March 4, 2009

More on Roche and Genentech’s Tangled Web

– by Kevin Miller, Alston & Bird

As a follow-up to the excellent piece by John Jenkins, I thought the following point worth noting:

Under Pure Resources, any shareholder of Genentech should be able to get Roche’s tender offer enjoined until Genentech publicly discloses a summary of the financial analyses of Goldman Sachs underlying Goldman Sach’s inadequacy opinion on which the Genentech special committee relied in recommending that shareholders not tender their shares into the Roche offer.

That result was intended by the Pure Resources court to force the Pure Resources special committee to disclose the valuation ranges indicated by its financial advisors’ analyses so that shareholders could make an independent decision based on that analysis whether to tender or not. The Pure Resources court argued that because the special committee failed to obtain the right to implement a poison pill (just imagine the likelihood that Roche’s representatives on the Genentech board would authorize an independent special committee of Genentech directors to implement a pill), the special committee had no negotiating leverage and forcing the special committee to disclose its reserve price would not have adverse consequences, as shareholders were being left to their own devices and it was their reserve price that mattered.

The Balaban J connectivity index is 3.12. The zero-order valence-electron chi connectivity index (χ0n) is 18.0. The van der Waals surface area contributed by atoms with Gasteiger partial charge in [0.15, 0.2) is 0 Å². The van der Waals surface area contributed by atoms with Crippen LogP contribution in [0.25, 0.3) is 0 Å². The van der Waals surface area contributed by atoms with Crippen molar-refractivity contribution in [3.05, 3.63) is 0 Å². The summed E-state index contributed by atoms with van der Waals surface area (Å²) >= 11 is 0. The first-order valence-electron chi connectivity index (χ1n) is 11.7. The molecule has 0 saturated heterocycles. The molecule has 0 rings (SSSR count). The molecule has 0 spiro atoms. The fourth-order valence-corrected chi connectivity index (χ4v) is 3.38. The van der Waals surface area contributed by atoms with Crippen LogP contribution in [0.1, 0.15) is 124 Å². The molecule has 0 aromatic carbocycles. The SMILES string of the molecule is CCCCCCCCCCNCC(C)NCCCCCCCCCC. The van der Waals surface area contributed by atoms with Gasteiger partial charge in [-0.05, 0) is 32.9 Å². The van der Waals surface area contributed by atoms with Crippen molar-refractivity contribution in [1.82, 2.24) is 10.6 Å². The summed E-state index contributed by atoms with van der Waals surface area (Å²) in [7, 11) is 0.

The Pure Resources court’s ruling was problematic for a number of reasons including, among other things, that the court, rather than mandating that the special committee disclose a summary of its financial advisors’ valuation analyses, enjoined the offer, essentially playing into the hands of a spec. comm. recommending against the offer by giving them the ultimate defensive device, a judicial injunction.

So long as the Genentech special committee is not satisfied with the price offered by Roche, it should refuse to disclose a summary of GS’s financial analyses and welcome shareholder suits seeking to enjoin the offer on the basis of inadequate disclosure. For additional – and more detailed – criticisms of the Pure Resources decision, see my article.